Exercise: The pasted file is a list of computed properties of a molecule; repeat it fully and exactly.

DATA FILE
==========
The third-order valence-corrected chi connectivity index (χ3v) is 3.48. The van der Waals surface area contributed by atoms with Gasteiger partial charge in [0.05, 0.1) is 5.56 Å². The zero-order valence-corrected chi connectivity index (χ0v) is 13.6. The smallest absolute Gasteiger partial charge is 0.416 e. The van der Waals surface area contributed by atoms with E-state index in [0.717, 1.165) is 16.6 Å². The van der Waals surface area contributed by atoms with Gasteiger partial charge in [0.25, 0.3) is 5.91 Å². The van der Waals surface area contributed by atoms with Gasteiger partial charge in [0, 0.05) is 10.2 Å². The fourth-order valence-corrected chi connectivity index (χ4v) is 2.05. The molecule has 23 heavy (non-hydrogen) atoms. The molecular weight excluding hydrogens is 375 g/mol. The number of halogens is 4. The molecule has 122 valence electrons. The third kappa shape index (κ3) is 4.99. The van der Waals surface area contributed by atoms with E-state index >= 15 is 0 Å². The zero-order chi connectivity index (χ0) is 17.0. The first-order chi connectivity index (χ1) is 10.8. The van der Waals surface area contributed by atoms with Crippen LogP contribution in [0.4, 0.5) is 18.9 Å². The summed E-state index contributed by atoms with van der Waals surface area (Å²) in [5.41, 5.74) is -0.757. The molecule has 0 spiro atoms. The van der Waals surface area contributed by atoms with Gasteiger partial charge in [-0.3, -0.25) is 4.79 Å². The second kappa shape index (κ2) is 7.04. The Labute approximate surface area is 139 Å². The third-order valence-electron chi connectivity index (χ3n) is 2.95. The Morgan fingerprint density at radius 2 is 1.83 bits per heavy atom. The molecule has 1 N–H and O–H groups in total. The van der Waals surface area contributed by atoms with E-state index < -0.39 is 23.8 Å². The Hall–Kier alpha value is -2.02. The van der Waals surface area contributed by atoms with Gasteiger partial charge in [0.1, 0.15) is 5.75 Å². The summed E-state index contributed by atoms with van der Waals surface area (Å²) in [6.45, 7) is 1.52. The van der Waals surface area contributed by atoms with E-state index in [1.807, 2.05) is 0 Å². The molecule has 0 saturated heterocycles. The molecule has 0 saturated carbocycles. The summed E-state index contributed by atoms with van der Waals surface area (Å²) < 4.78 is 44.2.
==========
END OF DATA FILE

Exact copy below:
The third-order valence-corrected chi connectivity index (χ3v) is 3.48. The van der Waals surface area contributed by atoms with Gasteiger partial charge in [0.05, 0.1) is 5.56 Å². The zero-order valence-corrected chi connectivity index (χ0v) is 13.6. The smallest absolute Gasteiger partial charge is 0.416 e. The van der Waals surface area contributed by atoms with E-state index in [0.717, 1.165) is 16.6 Å². The van der Waals surface area contributed by atoms with Gasteiger partial charge in [0.25, 0.3) is 5.91 Å². The van der Waals surface area contributed by atoms with Gasteiger partial charge in [0, 0.05) is 10.2 Å². The fourth-order valence-corrected chi connectivity index (χ4v) is 2.05. The molecule has 23 heavy (non-hydrogen) atoms. The molecular weight excluding hydrogens is 375 g/mol. The number of halogens is 4. The molecule has 122 valence electrons. The third kappa shape index (κ3) is 4.99. The van der Waals surface area contributed by atoms with E-state index >= 15 is 0 Å². The zero-order chi connectivity index (χ0) is 17.0. The first-order chi connectivity index (χ1) is 10.8. The van der Waals surface area contributed by atoms with Crippen LogP contribution in [0.4, 0.5) is 18.9 Å². The summed E-state index contributed by atoms with van der Waals surface area (Å²) in [5.41, 5.74) is -0.757. The molecule has 0 spiro atoms. The van der Waals surface area contributed by atoms with Gasteiger partial charge in [-0.3, -0.25) is 4.79 Å². The second kappa shape index (κ2) is 7.04. The Labute approximate surface area is 139 Å². The third-order valence-electron chi connectivity index (χ3n) is 2.95. The Morgan fingerprint density at radius 2 is 1.83 bits per heavy atom. The molecule has 1 N–H and O–H groups in total. The van der Waals surface area contributed by atoms with E-state index < -0.39 is 23.8 Å². The Hall–Kier alpha value is -2.02. The van der Waals surface area contributed by atoms with Gasteiger partial charge in [0.1, 0.15) is 5.75 Å². The summed E-state index contributed by atoms with van der Waals surface area (Å²) in [6.45, 7) is 1.52. The van der Waals surface area contributed by atoms with E-state index in [1.807, 2.05) is 0 Å². The molecule has 0 saturated heterocycles. The molecule has 0 saturated carbocycles. The summed E-state index contributed by atoms with van der Waals surface area (Å²) < 4.78 is 44.2.